I’m sure there’s a stat out there. Honestly I don’t even think it helps to say know them X amount of years. But I do think it’s insane how little people know about the person they sign a legal contract with. Like this LW it seems didn’t even live with him before marrying him. Like went from long distance to marriage. That is so irresponsible. I mean you always hear the stories – we got engaged and married after 3 months and have been together 40 years! Well those people are the exceptions not the rule. And you also have people that are together 8 years, get married, and are divorced two years later. I mean you can never predict it, but I do think you should give yourself the best shot you can. And moving across the country and marrying someone you haven’t seen in 30 years is just – middle school kid dumb.

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      • GatorGirl

        GatorGirl October 29, 2013, 2:39 pm

        I read an article, from a semi-trust worthy source, and it was saying there is a “sweet spot” of sorts. Something along the lines of those who marry to fast have higher odds (or some sort of phrasing like that) to get divorced, and those who wait a “long” time (7 or 10 years) do too. People in the middle (like 2 to 5 years of dating) appear to have the longest marriage chance. Clearly I’m not quoting them exactly. I’m totally with you, I think I’m going to add “do a background check” on my (very short) pre-marriage advice list.

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    • avatar

      TECH October 29, 2013, 12:37 pm

      One of my big fears in life is that I’ll take a long time to get to know someone, get married, and then they randomly reveal themselves to be a psycho, like something you’d see on 48 Hours.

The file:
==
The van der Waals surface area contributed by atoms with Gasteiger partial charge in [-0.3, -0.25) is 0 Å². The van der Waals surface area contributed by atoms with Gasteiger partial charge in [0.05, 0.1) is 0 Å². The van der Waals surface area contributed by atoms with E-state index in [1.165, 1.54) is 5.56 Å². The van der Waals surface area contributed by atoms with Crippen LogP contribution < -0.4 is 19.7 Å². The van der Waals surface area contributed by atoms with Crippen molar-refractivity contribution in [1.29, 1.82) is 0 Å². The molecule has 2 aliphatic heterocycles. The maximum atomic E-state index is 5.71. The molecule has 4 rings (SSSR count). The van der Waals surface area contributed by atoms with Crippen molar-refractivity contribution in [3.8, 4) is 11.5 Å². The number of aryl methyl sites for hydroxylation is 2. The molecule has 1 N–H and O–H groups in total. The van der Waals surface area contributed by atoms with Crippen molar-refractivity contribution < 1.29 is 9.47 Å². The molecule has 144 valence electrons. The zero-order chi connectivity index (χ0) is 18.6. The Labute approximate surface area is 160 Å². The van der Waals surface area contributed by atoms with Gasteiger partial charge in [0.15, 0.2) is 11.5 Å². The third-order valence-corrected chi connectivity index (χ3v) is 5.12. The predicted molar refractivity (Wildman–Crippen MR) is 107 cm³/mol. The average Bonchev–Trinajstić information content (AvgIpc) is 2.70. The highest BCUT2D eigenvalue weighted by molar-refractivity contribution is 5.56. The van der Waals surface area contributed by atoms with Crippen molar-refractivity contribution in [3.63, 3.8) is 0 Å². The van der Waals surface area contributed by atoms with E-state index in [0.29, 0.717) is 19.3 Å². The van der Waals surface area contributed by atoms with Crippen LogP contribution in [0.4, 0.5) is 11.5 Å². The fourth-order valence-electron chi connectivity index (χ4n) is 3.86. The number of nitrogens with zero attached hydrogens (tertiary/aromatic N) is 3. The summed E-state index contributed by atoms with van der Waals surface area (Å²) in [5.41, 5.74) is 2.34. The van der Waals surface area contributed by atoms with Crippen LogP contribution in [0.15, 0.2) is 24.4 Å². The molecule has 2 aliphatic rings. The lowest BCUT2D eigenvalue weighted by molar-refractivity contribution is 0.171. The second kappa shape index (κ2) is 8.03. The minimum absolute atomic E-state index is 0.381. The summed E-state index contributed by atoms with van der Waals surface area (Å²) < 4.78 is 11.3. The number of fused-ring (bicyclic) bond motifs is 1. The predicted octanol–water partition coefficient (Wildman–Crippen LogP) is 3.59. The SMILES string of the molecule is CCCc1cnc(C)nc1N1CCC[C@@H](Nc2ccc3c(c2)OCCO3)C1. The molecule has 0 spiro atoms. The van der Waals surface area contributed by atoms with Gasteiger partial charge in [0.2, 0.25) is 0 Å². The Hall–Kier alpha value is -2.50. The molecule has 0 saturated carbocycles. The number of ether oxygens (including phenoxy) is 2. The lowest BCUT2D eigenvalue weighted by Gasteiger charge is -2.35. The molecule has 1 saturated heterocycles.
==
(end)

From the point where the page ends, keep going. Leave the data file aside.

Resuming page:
Are my fears irrational? Haha

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      • iwannatalktosampson

        iwannatalktosampson October 29, 2013, 1:41 pm

        Eh I mean people can always change for the worse. I think the biggest problem is when you don’t even know who they are at the time you marry them. It’s sort of like hedging your bets. Make sure that you know and love EVERYTHING about them at the time you get married, and just hope for the best. There will always be things out of your control, so make sure that things you can control, like their character at the time, are PERFECT.

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      • avatar

        kerrycontrary October 29, 2013, 3:35 pm

        I have this fear ALL the time. I’ve been with my boyfriend for 4 years and I still have it. But you hear these crazy stories about people leading double lives. Having secret families. It happens!

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  • theattack

    theattack October 29, 2013, 1:32 pm

    Report it, report it, report it. Call the police and the child abuse hotline and report what you found on the computer. Then immediately divorce, divorce, divorce.

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    • GatorGirl

      GatorGirl October 29, 2013, 1:34 pm

      I missed you!! I hope all is as well as can be!

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      • theattack

        theattack October 29, 2013, 1:38 pm

        Thank you! 🙂 I’m pretty emotionally fragile right now, so I’m not sure that I can handle much DW for a little bit, other than things like this that are completely non-controversial.

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      • GatorGirl

        GatorGirl October 29, 2013, 1:39 pm

        Totally understand. Feel free to FB me if you need anything 🙂

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    • iwannatalktosampson

      iwannatalktosampson October 29, 2013, 1:36 pm